20,000 people a day ignoring instructions to self-isolate

Baroness Dido Harding, interim head of the National Institute for Health Protection, insisted there were “a lot of caveats” to this figure but said internal research has shown that between 40 per cent and 20 per cent of close contacts were failing to self-isolate.

An estimated 20,000 people a day – possibly more – are not isolating when contacted by Test and Trace, MPs have been told.

Said told the Commons Science and Technology Committee there were a number of reasons as to why members of the public weren’t following orders to self-isolate.

Baroness Harding explained that a lack of communication and understanding played a key role, with people “not being really clear what they should or shouldn’t do”.

“The clearer and simpler the guidance, the easier is it for people to follow it,” she said.

She also pointed to the practical issues of self-isolation, especially if people don’t “have enough food in the fridge”, need to pick up medicines or have certain caring responsibilities.

“Across the country, local authorities have been doing some fantastic work in providing practical support, either directly or through voluntary groups and other third-sector providers,” the health chief said.

The financial strains of self-isolation, which can limit income and earnings for those individuals in insecure jobs, was outlined as another factor.

Labour and the Liberal Democrats said greater financial support is needed for the country’s most deprived communities, where there is an overrepresentation of poorly-paid key workers who have been unable to self-isolate and stay at home during lockdown, leaving them more vulnerable to Covid-19.

When questioned over whether the government should offer salary replacements to help people isolate, Baroness Harding said it was key that any “financial incentives” in place “genuinely drives the right behaviour, rather than any unforeseen consequences”.

She said the mental toll of self-isolation posed another “really difficult” challenge,  adding there is “undoubtedly more we can do” to help people cope.

Estimating how many people were failing to isolate when asked to do, Baroness Harding said: “Let’s take last week’s total number of cases and contacts, circa 700,000 people so circa 100,000 people a day, so circa 20,000 people a day would not be coming into contact.”

Former health secretary Jeremy Hunt, who led the line of questioning, said it was “a huge number of people every single day who could be passing on the virus”.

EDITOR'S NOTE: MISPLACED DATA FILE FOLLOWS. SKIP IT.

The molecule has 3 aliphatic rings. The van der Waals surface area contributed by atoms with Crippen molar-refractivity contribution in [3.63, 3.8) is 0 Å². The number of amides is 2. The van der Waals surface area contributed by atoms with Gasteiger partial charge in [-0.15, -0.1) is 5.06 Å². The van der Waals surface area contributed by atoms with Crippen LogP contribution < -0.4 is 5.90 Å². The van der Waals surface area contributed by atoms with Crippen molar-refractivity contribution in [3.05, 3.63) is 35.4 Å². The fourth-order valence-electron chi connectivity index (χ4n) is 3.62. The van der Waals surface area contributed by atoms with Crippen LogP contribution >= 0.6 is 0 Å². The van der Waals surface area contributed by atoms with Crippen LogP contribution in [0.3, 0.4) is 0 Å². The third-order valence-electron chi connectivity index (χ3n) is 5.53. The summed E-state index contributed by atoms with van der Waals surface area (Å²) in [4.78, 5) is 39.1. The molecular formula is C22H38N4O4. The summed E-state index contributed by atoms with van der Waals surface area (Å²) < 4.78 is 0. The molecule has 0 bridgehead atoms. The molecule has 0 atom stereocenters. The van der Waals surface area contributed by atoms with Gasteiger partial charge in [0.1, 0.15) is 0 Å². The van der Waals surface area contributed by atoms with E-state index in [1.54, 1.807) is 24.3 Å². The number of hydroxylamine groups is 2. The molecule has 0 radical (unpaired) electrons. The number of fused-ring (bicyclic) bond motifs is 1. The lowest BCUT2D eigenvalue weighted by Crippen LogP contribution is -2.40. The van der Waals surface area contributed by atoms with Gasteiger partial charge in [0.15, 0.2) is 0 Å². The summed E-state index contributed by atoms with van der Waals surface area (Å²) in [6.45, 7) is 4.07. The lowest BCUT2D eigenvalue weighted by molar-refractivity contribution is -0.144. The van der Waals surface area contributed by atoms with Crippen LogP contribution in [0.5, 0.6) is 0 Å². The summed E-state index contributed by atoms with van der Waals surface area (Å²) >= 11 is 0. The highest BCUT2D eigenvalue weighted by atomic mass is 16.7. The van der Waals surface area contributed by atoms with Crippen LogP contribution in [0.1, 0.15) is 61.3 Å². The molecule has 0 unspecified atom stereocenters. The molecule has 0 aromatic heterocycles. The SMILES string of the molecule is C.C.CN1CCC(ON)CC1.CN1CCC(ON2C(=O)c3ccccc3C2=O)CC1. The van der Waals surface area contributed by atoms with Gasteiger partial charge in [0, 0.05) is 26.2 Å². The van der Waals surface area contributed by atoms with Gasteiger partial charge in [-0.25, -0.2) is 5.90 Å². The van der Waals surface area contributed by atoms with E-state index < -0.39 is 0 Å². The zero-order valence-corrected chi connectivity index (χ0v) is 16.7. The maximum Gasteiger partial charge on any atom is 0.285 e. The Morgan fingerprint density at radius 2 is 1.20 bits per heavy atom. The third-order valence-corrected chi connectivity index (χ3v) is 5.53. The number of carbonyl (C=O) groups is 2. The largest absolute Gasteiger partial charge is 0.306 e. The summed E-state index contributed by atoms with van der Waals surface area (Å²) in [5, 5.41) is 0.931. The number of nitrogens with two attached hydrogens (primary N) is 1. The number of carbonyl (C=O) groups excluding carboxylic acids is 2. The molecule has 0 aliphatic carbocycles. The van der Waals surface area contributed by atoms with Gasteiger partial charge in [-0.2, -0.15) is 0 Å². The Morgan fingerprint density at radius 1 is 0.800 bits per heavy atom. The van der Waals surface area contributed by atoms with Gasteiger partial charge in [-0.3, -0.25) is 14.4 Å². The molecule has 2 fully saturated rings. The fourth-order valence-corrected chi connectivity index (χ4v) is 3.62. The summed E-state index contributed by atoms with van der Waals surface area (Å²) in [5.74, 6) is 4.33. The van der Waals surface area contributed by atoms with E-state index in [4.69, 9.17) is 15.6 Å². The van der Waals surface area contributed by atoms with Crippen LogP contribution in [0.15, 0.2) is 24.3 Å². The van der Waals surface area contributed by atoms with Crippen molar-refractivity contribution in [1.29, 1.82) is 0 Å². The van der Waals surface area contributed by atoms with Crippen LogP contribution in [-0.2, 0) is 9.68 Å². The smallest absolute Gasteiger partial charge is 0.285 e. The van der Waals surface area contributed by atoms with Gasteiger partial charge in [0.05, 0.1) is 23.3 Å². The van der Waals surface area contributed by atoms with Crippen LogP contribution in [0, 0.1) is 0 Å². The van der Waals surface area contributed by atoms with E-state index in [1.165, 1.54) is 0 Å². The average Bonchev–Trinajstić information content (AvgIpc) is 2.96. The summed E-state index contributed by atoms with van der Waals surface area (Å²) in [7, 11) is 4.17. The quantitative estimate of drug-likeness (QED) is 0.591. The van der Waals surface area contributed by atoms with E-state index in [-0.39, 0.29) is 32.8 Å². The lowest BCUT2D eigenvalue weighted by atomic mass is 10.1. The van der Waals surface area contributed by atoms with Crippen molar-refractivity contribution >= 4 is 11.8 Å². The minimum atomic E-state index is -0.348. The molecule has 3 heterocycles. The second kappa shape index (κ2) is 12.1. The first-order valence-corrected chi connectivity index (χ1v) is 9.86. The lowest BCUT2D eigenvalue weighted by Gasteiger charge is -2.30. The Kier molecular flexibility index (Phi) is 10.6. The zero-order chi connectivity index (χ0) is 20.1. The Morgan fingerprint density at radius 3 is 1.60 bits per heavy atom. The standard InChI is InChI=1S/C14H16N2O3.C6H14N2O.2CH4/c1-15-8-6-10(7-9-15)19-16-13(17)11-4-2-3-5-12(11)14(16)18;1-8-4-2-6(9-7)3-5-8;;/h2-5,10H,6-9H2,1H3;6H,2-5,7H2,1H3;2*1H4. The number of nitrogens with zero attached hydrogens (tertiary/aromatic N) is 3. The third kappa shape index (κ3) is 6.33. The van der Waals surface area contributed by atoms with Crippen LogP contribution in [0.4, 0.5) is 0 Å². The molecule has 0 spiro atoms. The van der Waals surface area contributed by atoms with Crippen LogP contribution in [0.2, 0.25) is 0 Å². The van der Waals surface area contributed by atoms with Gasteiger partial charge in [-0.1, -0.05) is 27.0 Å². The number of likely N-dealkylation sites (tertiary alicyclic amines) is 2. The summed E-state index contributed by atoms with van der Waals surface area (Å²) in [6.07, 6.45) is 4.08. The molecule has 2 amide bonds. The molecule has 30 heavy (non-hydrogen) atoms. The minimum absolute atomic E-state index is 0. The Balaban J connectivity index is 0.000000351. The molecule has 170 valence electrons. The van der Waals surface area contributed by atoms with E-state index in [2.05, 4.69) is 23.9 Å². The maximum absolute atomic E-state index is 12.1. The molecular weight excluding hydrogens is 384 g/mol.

“Thousands of people every day is enough to restart the pandemic,” he added.

Labour’s Jonathan Ashworth MP, the shadow health secretary, said the figures confirm “our repeated warnings that without decent sick pay and support we won’t break chains of transmission.

“With worrying identification of the South African variant in the community and the E484K mutation in the infectious Kent variant it’s now more urgent than ever that this hole in our defences is fixed.”

Baroness Harding warned that it was likely that even more people, many of whom won’t have been picked up by Test and Trace, are potentially helping to fuel the spread of Covid-19

“Could I add a slight complexity to your calculation which actually might well make your number go up a bit, which is that’s the proportion that we know about,” she told the committee.

“My biggest concern about people not isolating is not actually the 20 per cent of people, let’s say, who are not following that instruction.”

She said her biggest concern is the people who feel ill but do not come forward for testing.

Baroness Harding also claimed that the emergence of mutations and new coronavirus variants was something that “none of us were able to predict” – despite the UK establishing a genomics surveillance network last spring to track the evolution of Sars-CoV-2, the virus that causes Covid-19.

An Academy of Medical Royal Colleges report published last July also raised concerns that mutation potential could impact a winter resurgence of the virus.

When asked what the implications of the UK variant are on testing and tracing, Baroness Harding said: “The new variant, which is now endemic and accounts for, I think, more than 70 per cent of cases across the country, I think has broad implications, not just for NHS Test and Trace, but for the whole country, the whole world’s fight against Covid.

“It means that we all have to keep our distance more rigorously, more hand washing, more face-mask wearing.

“It also means that speeding up our end-to-end Test and Trace journey becomes more imperative.

“Also, as I think I said earlier, finding more of the positive cases.”

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